(Note about chapter title: This is part of an old saying: “Keeping silent is like having a swelling in the mind”, meaning that if you don’t say whatever you want to say, you will be left feeling uneasy and unsatisfied.)
What is the area where the Calvin-Benson cycle, also known as a dark reaction, which uses the substrates of a chloroplast, occur?1 That was the question I had to solve. I was pretty sure I’d memorized it, but I just couldn’t recall. In other words, I hadn’t memorized it well.
All the other blanks were mostly filled. I was a little unsure as to whether the four ATGC proteins in DNA were nucleotides, nulecotides, or something else entirely, and there were some multiple choice questions that I’d decided to leave to luck and instinct, but I’d answered all the other questions. The only one left was the question about the location of the Calvin-Benson cycle. I would probably be able to recall the entire word if I just knew the first letter. A, i, u, … no, there’s not enough time. I should start from the N row. Na, ni, nu, … this is meaningless. Ah, I was so sure I had that memorized, too. Work, hippocampus! Link up, neurons! While we’re at it, it’d be nice if time stopped, too.
However, time, as well as my hippocampus and neurons, did not work as I wanted them to. The bell rang, signifying the end of the designated time.
“Time’s up. Put down your pencils, and pass your papers to the front.”
The invigilator called out. During the examination, the seating order was based on alphabetical order, and following that, my seat was at the back of the classroom. Having no choice, I stopped and handed in my answer paper which still had one blank. I wasn’t exactly aiming for a high score, but I was certainly frustrated that my memory had failed me.
Anyway, with Science 1 complete, all mid-term examinations were over. As if having waited impatiently for their chance, someone in the class pushed a window wide open. A refreshing, comforting breeze blew in. Well, nothing I can do now that it’s over. It was 12 in the afternoon. I hadn’t pulled an all-nighter to study, but I’d stayed up quite late last night. I suppose I’ll hurry home and take an afternoon nap.
I returned home and took a light lunch. After changing into comfortable clothes, I lay down on my bed. Half-asleep, I wondered if I would be able to drift off to sleep, when I was roused by the ringing of the telephone. Almost thirty minutes had passed. My mind was clear, as if I’d just awakened from a deep sleep. In this state, I could easily recall terms like stroma and stromatolite2. Anyway, stroma is the answer for the question about the Calvin-Benson cycle. Too late to do anything about it, though. But more importantly, I should answer the telephone.
With light footsteps, I moved to the living room and answered the ringing telephone. The caller was Osanai-san.
“Yeah? What is it?”
Her voice was devoid of energy. Osanai-san’s voice probably sounds weak to people not used to it, but there was quite a subtle difference with her usual voice.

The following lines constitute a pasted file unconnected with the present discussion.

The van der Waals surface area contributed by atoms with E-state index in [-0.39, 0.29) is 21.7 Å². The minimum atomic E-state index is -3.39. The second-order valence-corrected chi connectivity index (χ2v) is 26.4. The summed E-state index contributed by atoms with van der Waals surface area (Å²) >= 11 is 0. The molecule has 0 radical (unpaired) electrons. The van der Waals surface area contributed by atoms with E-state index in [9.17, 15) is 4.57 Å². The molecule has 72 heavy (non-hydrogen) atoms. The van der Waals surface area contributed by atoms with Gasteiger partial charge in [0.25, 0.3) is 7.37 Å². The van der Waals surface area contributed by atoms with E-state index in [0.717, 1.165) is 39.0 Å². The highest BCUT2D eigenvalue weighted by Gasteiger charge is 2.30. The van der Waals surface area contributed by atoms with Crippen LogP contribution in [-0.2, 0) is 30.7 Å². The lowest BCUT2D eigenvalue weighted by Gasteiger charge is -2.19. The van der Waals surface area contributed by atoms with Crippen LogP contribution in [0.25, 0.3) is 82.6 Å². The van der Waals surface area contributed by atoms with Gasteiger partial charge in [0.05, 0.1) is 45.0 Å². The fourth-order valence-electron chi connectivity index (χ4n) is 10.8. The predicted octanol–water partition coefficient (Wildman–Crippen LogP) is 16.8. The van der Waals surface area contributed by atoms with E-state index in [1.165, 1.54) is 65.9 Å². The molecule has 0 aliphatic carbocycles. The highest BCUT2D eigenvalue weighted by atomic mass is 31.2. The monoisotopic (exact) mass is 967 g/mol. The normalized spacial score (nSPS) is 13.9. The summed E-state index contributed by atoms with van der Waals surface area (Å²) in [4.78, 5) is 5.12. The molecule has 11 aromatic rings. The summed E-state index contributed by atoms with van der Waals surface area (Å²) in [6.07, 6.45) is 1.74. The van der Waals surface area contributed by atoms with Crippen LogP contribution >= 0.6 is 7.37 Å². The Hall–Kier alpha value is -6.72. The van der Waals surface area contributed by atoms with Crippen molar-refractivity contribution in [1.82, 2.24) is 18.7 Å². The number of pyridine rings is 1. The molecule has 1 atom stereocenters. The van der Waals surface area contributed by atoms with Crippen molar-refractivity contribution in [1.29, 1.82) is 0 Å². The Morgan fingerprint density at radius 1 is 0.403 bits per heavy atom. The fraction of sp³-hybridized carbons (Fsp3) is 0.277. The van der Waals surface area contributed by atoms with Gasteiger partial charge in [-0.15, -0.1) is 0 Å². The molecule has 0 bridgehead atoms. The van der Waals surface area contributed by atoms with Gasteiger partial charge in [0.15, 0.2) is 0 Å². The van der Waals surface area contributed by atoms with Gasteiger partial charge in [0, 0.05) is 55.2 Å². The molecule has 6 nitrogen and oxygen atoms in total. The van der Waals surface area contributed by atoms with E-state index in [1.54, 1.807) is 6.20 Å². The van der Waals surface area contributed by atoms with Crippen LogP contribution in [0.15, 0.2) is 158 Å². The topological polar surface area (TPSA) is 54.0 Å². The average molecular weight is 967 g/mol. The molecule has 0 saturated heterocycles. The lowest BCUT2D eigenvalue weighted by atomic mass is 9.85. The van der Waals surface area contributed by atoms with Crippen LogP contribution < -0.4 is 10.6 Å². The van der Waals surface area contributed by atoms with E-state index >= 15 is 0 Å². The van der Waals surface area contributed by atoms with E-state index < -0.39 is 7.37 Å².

“Do you have anything on later?”
I could hear her exhale, seemingly relieved.
“Um, could you come with me for a while?”
That’s rare. Osanai-san actually called me out when both of us had returned home already. Well, the exams were over, and I’d already shrugged off my drowsiness. Prepared to comply with almost anything, I answered brightly.
A weird silence followed. Osanai-san then spoke in a voice that seemed like it could disappear at any moment.
What? I instinctively put more energy in the hand holding the receiver.
“If I remember correctly, Humpty Dumpty’s the place where…”
“Don’t say it… Please don’t say anything.”
I see, so there’s some circumstances regarding this. There’s no helping it, then. Osanai-san was the one who’d sealed Humpty Dumpty away. If she’s decided to go there, it’s not my place to stop her.
“Alright, I won’t ask. So, where and when do we meet?”
“How about three o’clock in front of the shop?”
I glanced at the clock. Looks like there’s still time. I consented, and hung up.
After changing and tidying myself, I left my house while dragging my bicycle. The weather was quite troublesome, being too hot for spring clothes and too cold for summer wear. On the way, I felt a little uneasy about the contents of my wallet, so I stopped at a bank. Even with that detour, as well as my relaxed pace of traveling, I reached the small shop made out of red bricks before the appointed time. With the bricks surrounded by a thick growth of camellia, it looked like a house of candy. The chimney sticking out of the triangular roof also made it look all the more lovely. Well, it’s a place that a little citizen guy like myself cannot enter on his own.
By the way, it’s a cake shop. I studied the shop’s signboard. “Humpty Dumpty” was written in yellow letters that seemed to pop out of the sign, causing me to let out a chuckle. “Cake Shop Humpty Dumpty”. In traditional Japanese, it would be “Western Confectionary – Spilt Water Will Not Return to the Tray”3. It was a name with enough impact to make you hesitate and think, “Just one bite?” The shop with the spring-exclusive strawberry tarts was called Alice, but I can assure you that the owners of all dessert shops in this town are not all Dodgson4 fans. Those are the only two shops with an Alice-related name, to my knowledge. Strictly speaking, Humpty Dumpty originated from Mother Goose, not Through the Looking-Glass, but it would be interesting if there were a shop called “Sweets Shop Jabberwock”.
I could clearly tell that the shop was focused on a strong, sweet taste, paired with other flavors like butter and brandy. Instead of producing a flat taste, it strikes an esoteric balance, and thus it is Osanai-san’s favorite shop, by a long shot. However, she liked it too much that she ate too much, and firmly resolved never to enter the shop again. Incidentally, I was also with her on the day she made that resolution. The volume of cake she polished off was certainly larger than the capacity of her stomach.
Recalling that moment, I laughed.
“You’re laughing alone…”
A voice came from behind. I couldn’t even hear the sound of her bicycle stopping or her footsteps. I turned around with a smile on my face.
“Ah, how long were you here for?”
“I just arrived.”
Osanai-san’s expression was stiff. There’s definitely something going on here, I thought.
With just those two words, Osanai-san quickly walked off towards the shop. Good grief. I was about to follow behind her, when I noticed a small flyer pasted on the door. A cake buffet today from two to five o’clock, for 1,500 yen per person.